BACKGROUND: Suicide is amongst the leading causes of death in young people globally and a health priority worldwide. For children and young people (CYP) attempting or considering suicide there is no agreed treatment model. Development of treatment models should be informed by the views and experiences of CYP using services. METHODS: Meta-ethnography was used to systematically identify and synthesise studies reporting the views of CYP who used mental health services following suicidal behaviour. Relevant studies were quality appraised. First order (participants) and second order (original author) data were translated to identify common and disconfirming themes and concepts. Translated findings were synthesised and led to a new hypothesis supported by additional 'linguistic analysis' of texts to construct a novel third order line-of-argument. RESULTS: Four studies conducted since 2006 in three countries involving 44 young people aged 11-24 years were synthesised. Translation revealed that suicidal CYP do not know where or how to access help, they cannot access help directly and when seen by mental health practitioners they do not feel listened to. Line-of-argument synthesis identified a silence around suicidality within the conversations CYP have with mental health practitioners and within academic research reporting. Use of the term 'self-harm' to encompass suicidal behaviours potentially contributes to this silence by avoiding the word 'suicide'. CONCLUSIONS: Children and young people who are suicidal need to have easy access to mental health services. When using services, they want to feel listened to and have suicidal feelings acknowledged. This involves professionals referring explicitly to suicide not just self-harm.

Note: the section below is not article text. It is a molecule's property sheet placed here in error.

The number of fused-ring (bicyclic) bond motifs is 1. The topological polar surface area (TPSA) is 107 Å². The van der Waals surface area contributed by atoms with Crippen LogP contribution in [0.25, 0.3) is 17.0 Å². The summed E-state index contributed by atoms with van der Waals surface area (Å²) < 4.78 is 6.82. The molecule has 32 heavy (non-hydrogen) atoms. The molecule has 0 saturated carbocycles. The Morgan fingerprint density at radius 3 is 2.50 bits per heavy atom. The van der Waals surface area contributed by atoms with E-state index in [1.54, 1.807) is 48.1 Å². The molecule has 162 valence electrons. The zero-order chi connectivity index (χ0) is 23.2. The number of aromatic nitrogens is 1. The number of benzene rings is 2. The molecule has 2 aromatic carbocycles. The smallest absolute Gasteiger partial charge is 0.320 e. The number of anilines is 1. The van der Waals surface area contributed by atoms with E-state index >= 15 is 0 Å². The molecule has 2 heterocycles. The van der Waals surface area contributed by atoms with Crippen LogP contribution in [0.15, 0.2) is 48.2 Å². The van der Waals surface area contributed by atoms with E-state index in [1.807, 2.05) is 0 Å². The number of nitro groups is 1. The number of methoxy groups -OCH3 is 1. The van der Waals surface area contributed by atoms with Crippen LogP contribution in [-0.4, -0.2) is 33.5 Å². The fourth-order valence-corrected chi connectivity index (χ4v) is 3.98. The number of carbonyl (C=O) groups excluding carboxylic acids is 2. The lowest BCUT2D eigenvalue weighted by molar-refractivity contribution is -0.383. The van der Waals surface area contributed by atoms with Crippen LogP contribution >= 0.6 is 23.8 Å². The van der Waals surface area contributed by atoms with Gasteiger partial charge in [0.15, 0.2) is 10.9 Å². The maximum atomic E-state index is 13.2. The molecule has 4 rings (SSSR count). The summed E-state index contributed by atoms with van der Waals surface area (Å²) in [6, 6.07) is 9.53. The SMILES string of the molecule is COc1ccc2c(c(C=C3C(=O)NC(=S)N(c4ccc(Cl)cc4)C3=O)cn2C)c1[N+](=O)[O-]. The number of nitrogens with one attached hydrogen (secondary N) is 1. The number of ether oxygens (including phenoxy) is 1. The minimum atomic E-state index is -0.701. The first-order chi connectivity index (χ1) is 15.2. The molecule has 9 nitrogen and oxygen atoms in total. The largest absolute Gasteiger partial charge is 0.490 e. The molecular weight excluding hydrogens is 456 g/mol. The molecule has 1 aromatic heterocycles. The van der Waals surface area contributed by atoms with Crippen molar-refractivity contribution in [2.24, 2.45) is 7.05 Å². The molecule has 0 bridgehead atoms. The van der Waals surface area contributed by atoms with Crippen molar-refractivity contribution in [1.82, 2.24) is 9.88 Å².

14.
BMC Fam Pract ; 16: 145, 2015 Oct 21.
Artigo em Inglês | MEDLINE | ID: mdl-26487557

RESUMO

BACKGROUND: Personal asthma action plans (PAAPs) have been guideline recommended for years, but consistently under-issued by health professionals and under-utilised by patients. Previous studies have investigated sub-optimal PAAP implementation but more insight is needed into barriers to their use from the perspective of professionals, patients and primary care teams. METHODS: A maximum variation sample of professional and patient participants were recruited from five demographically diverse general practices and another group of primary care professionals in one Scottish region. Interviews were digitally recorded and data thematically analysed using NVivo. RESULTS: Twenty-nine semi-structured interviews were conducted (11 adults with asthma, seven general practitioners, ten practice nurses, one hospital respiratory nurse). Three over-arching themes emerged: 1) patients generally do not value PAAPs, 2) professionals do not fully value PAAPs and, 3) multiple barriers reduce the value of PAAPs in primary care. Six patients had a PAAP but these were outdated, not reflecting their needs and not used. Patients reported not wanting or needing PAAPs, yet identified circumstances when these could be useful. Fifteen professionals had selectively issued PAAPs with eight having reviewed one. Many professionals did not value PAAPs as they did not see patients using these and lacked awareness of times when patients could have benefited from one. Multi-level compounding barriers emerged. Individual barriers included poor patient awareness and professionals not reinforcing PAAP use. Organisational barriers included professionals having difficulty accessing PAAP templates and fragmented processes including patients not being asked to bring PAAPs to their asthma appointments. CONCLUSIONS: Primary care PAAP implementation is in a vicious cycle. Professionals infrequently review/update PAAPs with patients; patients with out-dated PAAPs do not value or use these; professionals observing patients' lack of interest in PAAPs do not discuss these. Patients observing this do not refer to their plans and perceive them to be of little value in asthma self-management. Twenty-five years after PAAPs were first recommended, primary care practices are still not ready to support their implementation. Breaking this vicious cycle to create a healthcare context more conducive to PAAP implementation requires a whole systems approach with multi-faceted interventions addressing patient, professional and organisational barriers.